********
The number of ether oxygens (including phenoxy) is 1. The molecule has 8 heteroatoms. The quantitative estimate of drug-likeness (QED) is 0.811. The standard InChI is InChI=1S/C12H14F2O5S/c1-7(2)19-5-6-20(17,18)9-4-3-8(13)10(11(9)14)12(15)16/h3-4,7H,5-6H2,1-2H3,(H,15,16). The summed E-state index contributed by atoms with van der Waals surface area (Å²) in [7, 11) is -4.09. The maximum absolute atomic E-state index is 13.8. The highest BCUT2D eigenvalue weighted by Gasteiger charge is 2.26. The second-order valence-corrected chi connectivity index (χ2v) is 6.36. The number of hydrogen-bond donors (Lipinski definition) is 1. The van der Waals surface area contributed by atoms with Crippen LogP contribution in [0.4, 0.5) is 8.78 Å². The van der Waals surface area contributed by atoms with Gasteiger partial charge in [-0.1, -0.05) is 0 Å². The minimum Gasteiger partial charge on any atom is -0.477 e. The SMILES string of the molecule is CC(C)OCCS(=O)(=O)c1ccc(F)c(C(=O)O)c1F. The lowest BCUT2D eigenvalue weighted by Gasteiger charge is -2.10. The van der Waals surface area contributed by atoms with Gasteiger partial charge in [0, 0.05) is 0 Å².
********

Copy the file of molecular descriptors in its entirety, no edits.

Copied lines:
The number of ether oxygens (including phenoxy) is 1. The molecule has 8 heteroatoms. The quantitative estimate of drug-likeness (QED) is 0.811. The standard InChI is InChI=1S/C12H14F2O5S/c1-7(2)19-5-6-20(17,18)9-4-3-8(13)10(11(9)14)12(15)16/h3-4,7H,5-6H2,1-2H3,(H,15,16). The summed E-state index contributed by atoms with van der Waals surface area (Å²) in [7, 11) is -4.09. The maximum absolute atomic E-state index is 13.8. The highest BCUT2D eigenvalue weighted by Gasteiger charge is 2.26. The second-order valence-corrected chi connectivity index (χ2v) is 6.36. The number of hydrogen-bond donors (Lipinski definition) is 1. The van der Waals surface area contributed by atoms with Crippen LogP contribution in [0.4, 0.5) is 8.78 Å². The van der Waals surface area contributed by atoms with Gasteiger partial charge in [-0.1, -0.05) is 0 Å². The minimum Gasteiger partial charge on any atom is -0.477 e. The SMILES string of the molecule is CC(C)OCCS(=O)(=O)c1ccc(F)c(C(=O)O)c1F. The lowest BCUT2D eigenvalue weighted by Gasteiger charge is -2.10. The van der Waals surface area contributed by atoms with Gasteiger partial charge in [0, 0.05) is 0 Å².